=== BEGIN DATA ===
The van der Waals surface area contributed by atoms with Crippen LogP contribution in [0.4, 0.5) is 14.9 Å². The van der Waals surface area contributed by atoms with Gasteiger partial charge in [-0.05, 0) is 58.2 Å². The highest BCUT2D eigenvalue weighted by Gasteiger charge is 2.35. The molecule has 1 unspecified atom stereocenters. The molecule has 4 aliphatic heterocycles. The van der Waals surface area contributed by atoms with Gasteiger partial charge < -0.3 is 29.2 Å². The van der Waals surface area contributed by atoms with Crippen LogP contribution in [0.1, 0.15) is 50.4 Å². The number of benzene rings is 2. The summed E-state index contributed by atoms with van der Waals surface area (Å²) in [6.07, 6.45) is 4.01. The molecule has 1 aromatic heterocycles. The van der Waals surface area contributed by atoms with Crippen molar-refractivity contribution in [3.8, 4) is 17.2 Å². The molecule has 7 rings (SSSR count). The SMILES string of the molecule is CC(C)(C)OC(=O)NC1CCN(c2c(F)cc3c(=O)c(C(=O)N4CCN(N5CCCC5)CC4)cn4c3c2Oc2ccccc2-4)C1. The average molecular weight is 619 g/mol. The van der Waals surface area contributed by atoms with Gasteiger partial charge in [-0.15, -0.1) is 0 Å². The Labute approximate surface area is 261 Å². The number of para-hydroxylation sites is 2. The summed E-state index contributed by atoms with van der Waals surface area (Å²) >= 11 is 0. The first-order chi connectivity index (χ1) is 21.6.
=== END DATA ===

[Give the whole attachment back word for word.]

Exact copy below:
The van der Waals surface area contributed by atoms with Crippen LogP contribution in [0.4, 0.5) is 14.9 Å². The van der Waals surface area contributed by atoms with Gasteiger partial charge in [-0.05, 0) is 58.2 Å². The highest BCUT2D eigenvalue weighted by Gasteiger charge is 2.35. The molecule has 1 unspecified atom stereocenters. The molecule has 4 aliphatic heterocycles. The van der Waals surface area contributed by atoms with Gasteiger partial charge < -0.3 is 29.2 Å². The van der Waals surface area contributed by atoms with Crippen LogP contribution in [0.1, 0.15) is 50.4 Å². The number of benzene rings is 2. The summed E-state index contributed by atoms with van der Waals surface area (Å²) in [6.07, 6.45) is 4.01. The molecule has 1 aromatic heterocycles. The van der Waals surface area contributed by atoms with Crippen molar-refractivity contribution in [3.8, 4) is 17.2 Å². The molecule has 7 rings (SSSR count). The SMILES string of the molecule is CC(C)(C)OC(=O)NC1CCN(c2c(F)cc3c(=O)c(C(=O)N4CCN(N5CCCC5)CC4)cn4c3c2Oc2ccccc2-4)C1. The average molecular weight is 619 g/mol. The van der Waals surface area contributed by atoms with Gasteiger partial charge in [-0.15, -0.1) is 0 Å². The Labute approximate surface area is 261 Å². The number of para-hydroxylation sites is 2. The summed E-state index contributed by atoms with van der Waals surface area (Å²) >= 11 is 0. The first-order chi connectivity index (χ1) is 21.6.